TRANSMISSION CONTROL PROTOCOL (TCP) HEADER FORMAT

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TCP Header Format

Field Name
Size (bits)
Description
Source Port
16 bits
The 16-bit port number of the process that originated the TCP segment on the source device. This will normally be an ephemeral (client) port number for a request sent by a client to a server, or a well-known/registered (server) port number for a reply from a server to a client.
Destination Port
16 bits
The 16-bit port number of the process that is the ultimate intended recipient of the message on the destination device. This will usually be a well-known/registered (server) port number for a client request, or an ephemeral (client) port number for a server reply.
Sequence Number
32 bits
TCP refers to each byte of data individually and uses sequence numbers to keep track of which bytes have been sent and received. Stated differently, 32 bit number used for byte level numbering of TCP segments. If you are using TCP, each byte of data is assigned a sequence number. Since the sequence number refers to a byte count process of a message. In practical, a segment of a message contains many bytes of data and it is not possible to adding sequence number field for each byte of a segment. In this case TCP calculate the last byte's sequence number of a segment, adding the segment size with the sequence number.
Acknowledgement Number
32 bits
This is used by the sender to acknowledge the received data. It is a 32 bit number field which indicates the next sequence number that the sending device is expecting from the receiving device. The receiver generates Acknowledgement Number, adding 1 with the last byte's sequence number of a receiving packet.
Header Length
4 bits
This field provides the length of the IP header. The length of the header is represented in 32 bit words. This length also includes IP options (if any). Since this field is of 4 bits so the maximum header length allowed is 60 bytes. Usually when no options are present then the value of this field is 5. here 5 mean five 32 bit words that is 5*4=20 bytes.
Reserve
6 bits
This 6 bit field is reserved for future use. The value set in this field must be zero.
Control Flag
6 bits
This field contains six different control flags that can control certain aspects of the TCP connections such as connection establishment, connection termination and flow control. (See Control Flags Table)
Window
16 bits
This indicates the number of octets of data the sender of this segment is willing to accept from the receiver at one time. This normally corresponds to the current size of the buffer allocated to accept data for this connection. In other words, this field is the current receive window size for the device sending this segment, which is also the send window for the recipient of the segment.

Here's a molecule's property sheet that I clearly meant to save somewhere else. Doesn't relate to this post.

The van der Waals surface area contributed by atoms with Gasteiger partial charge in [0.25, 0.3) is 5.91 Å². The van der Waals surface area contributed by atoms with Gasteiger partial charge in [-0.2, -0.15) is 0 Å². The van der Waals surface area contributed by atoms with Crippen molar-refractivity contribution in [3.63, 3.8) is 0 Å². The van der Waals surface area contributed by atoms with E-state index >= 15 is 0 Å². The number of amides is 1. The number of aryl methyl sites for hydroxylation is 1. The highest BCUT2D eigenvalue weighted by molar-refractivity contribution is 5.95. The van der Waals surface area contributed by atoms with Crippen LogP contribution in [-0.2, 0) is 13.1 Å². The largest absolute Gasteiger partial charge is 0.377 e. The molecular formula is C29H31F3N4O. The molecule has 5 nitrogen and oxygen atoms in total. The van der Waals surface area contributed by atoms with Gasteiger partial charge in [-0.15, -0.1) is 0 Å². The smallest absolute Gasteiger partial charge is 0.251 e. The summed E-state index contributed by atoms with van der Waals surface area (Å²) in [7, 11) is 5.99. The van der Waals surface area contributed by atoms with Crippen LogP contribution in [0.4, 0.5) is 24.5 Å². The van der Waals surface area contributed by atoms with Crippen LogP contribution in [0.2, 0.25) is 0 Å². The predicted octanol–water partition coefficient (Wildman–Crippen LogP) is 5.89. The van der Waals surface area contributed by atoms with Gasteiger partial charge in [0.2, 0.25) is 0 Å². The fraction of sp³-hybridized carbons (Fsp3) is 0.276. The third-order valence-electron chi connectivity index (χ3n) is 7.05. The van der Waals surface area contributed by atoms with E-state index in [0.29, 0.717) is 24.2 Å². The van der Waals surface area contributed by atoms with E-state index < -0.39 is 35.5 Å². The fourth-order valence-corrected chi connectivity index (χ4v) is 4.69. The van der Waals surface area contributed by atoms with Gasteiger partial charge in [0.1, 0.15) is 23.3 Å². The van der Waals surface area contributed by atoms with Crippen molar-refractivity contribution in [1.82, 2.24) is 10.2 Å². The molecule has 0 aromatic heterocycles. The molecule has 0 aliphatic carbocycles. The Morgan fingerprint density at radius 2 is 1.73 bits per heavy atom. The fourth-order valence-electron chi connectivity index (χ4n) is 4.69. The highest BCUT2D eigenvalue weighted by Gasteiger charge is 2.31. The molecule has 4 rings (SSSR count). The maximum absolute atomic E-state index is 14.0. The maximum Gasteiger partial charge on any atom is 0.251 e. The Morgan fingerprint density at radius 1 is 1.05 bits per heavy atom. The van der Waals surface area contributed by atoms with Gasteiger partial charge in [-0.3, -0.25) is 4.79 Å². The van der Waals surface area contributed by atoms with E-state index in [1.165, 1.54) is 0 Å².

Checksum
16 bits
This is a 16-bit checksum for data integrity protection, computed over the entire TCP datagram, plus a special pseudo header of fields. It is used to protect the entire TCP segment against errors in transmission as well as errors in delivery. Optional alternate checksum methods are also supported.
Urgent Pointer
16 bits
Option
Variable
One or more of several types of options may be included after the standard headers in certain IP datagrams.
Padding
Variable
If one or more options are included, and the number of bits used for them is not a multiple of 32, enough 0 bits are added to pad out the header to a multiple of 32 bits (four bytes).
Data
Variable
This is the data that will be transmitted in the datagram. It is either an entire higher-layer message or a fragment of one.


Control Flags Table

Subfield Name
Size (bits)
Description
Urgent Pointer (URG)
1 bit
When set to 1, indicates that the current segment contains urgent (or high-priority) data
Acknowledgement (ACK)
1 bit
When set to 1, indicates that this segment is carrying an acknowledgment, and the value of the Acknowledgment Number field is valid and carrying the next sequence expected from the destination of this segment.
Push (PSH)
1 bit
The sender of this segment is using the TCP push feature, requesting that the data in this segment be immediately pushed to the application on the receiving device. It is useful for transmitting small units of data.
Reset (RST)
1 bit
The sender has encountered a problem and wants to reset the connection.
Synchronize (SYN)
1 bit
This segment is a request to synchronize sequence numbers and establish a connection; the Sequence Number field contains the Sequence Number of the sender of the segment.
Finish (FIN)
1 bit
The sender of the segment is requesting that the connection be closed.



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